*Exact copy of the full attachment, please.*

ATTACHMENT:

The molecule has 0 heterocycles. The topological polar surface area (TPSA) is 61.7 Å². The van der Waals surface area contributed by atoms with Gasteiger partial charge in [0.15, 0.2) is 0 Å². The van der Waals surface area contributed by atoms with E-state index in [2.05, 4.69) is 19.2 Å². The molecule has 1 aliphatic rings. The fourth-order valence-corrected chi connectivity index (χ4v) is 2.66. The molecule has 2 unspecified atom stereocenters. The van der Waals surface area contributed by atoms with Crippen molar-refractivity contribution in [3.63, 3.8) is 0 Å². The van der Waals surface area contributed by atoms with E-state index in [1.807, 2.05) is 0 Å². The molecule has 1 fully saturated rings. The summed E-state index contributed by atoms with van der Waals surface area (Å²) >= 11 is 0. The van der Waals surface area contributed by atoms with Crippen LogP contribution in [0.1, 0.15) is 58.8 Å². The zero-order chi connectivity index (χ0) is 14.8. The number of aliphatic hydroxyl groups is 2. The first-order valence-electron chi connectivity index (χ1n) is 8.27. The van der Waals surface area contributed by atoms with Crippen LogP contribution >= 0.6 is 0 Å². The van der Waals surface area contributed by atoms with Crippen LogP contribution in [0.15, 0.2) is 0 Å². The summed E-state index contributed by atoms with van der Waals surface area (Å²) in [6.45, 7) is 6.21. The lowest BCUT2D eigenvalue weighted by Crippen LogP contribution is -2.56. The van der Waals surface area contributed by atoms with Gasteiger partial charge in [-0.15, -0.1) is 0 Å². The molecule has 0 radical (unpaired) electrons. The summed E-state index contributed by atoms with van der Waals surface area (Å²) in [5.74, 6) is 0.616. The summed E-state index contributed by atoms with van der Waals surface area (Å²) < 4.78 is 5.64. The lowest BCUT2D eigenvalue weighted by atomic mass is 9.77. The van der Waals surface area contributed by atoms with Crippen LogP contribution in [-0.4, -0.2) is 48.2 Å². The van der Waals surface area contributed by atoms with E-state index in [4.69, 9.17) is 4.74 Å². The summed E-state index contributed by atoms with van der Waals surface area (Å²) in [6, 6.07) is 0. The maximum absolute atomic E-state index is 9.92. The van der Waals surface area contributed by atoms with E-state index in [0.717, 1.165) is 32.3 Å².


The molecule has 0 heterocycles. The topological polar surface area (TPSA) is 61.7 Å². The van der Waals surface area contributed by atoms with Gasteiger partial charge in [0.15, 0.2) is 0 Å². The van der Waals surface area contributed by atoms with E-state index in [2.05, 4.69) is 19.2 Å². The molecule has 1 aliphatic rings. The fourth-order valence-corrected chi connectivity index (χ4v) is 2.66. The molecule has 2 unspecified atom stereocenters. The van der Waals surface area contributed by atoms with Crippen molar-refractivity contribution in [3.63, 3.8) is 0 Å². The van der Waals surface area contributed by atoms with E-state index in [1.807, 2.05) is 0 Å². The molecule has 1 fully saturated rings. The summed E-state index contributed by atoms with van der Waals surface area (Å²) >= 11 is 0. The van der Waals surface area contributed by atoms with Crippen LogP contribution in [0.1, 0.15) is 58.8 Å². The zero-order chi connectivity index (χ0) is 14.8. The number of aliphatic hydroxyl groups is 2. The first-order valence-electron chi connectivity index (χ1n) is 8.27. The van der Waals surface area contributed by atoms with Crippen LogP contribution >= 0.6 is 0 Å². The van der Waals surface area contributed by atoms with Crippen LogP contribution in [0.15, 0.2) is 0 Å². The summed E-state index contributed by atoms with van der Waals surface area (Å²) in [6.45, 7) is 6.21. The lowest BCUT2D eigenvalue weighted by Crippen LogP contribution is -2.56. The van der Waals surface area contributed by atoms with Gasteiger partial charge in [-0.15, -0.1) is 0 Å². The molecule has 0 radical (unpaired) electrons. The summed E-state index contributed by atoms with van der Waals surface area (Å²) in [5.74, 6) is 0.616. The summed E-state index contributed by atoms with van der Waals surface area (Å²) < 4.78 is 5.64. The lowest BCUT2D eigenvalue weighted by atomic mass is 9.77. The van der Waals surface area contributed by atoms with Crippen LogP contribution in [-0.4, -0.2) is 48.2 Å². The van der Waals surface area contributed by atoms with E-state index in [4.69, 9.17) is 4.74 Å². The summed E-state index contributed by atoms with van der Waals surface area (Å²) in [6, 6.07) is 0. The maximum absolute atomic E-state index is 9.92. The van der Waals surface area contributed by atoms with E-state index in [0.717, 1.165) is 32.3 Å².